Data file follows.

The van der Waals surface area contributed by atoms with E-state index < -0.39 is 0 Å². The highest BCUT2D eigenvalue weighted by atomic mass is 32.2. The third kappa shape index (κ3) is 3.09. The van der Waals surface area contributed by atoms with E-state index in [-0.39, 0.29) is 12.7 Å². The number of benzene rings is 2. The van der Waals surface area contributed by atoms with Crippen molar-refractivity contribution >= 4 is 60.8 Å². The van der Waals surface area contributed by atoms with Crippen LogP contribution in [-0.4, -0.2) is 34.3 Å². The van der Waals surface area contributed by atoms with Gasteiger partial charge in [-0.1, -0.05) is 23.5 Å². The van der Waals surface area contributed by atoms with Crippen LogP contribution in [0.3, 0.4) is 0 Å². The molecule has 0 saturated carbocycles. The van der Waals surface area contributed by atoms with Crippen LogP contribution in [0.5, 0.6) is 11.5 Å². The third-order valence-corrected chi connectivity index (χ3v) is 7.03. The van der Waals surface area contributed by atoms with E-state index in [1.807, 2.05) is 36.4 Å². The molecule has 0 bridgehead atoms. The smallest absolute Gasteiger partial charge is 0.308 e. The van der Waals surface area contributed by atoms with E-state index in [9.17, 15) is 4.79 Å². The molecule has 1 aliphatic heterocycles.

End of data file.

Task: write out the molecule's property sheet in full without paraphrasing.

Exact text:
The van der Waals surface area contributed by atoms with E-state index < -0.39 is 0 Å². The highest BCUT2D eigenvalue weighted by atomic mass is 32.2. The third kappa shape index (κ3) is 3.09. The van der Waals surface area contributed by atoms with E-state index in [-0.39, 0.29) is 12.7 Å². The number of benzene rings is 2. The van der Waals surface area contributed by atoms with Crippen molar-refractivity contribution >= 4 is 60.8 Å². The van der Waals surface area contributed by atoms with Crippen LogP contribution in [-0.4, -0.2) is 34.3 Å². The van der Waals surface area contributed by atoms with Gasteiger partial charge in [-0.1, -0.05) is 23.5 Å². The van der Waals surface area contributed by atoms with Crippen LogP contribution in [0.3, 0.4) is 0 Å². The molecule has 0 saturated carbocycles. The van der Waals surface area contributed by atoms with Crippen LogP contribution in [0.5, 0.6) is 11.5 Å². The third-order valence-corrected chi connectivity index (χ3v) is 7.03. The van der Waals surface area contributed by atoms with E-state index in [1.807, 2.05) is 36.4 Å². The molecule has 0 bridgehead atoms. The smallest absolute Gasteiger partial charge is 0.308 e. The van der Waals surface area contributed by atoms with E-state index in [9.17, 15) is 4.79 Å². The molecule has 1 aliphatic heterocycles.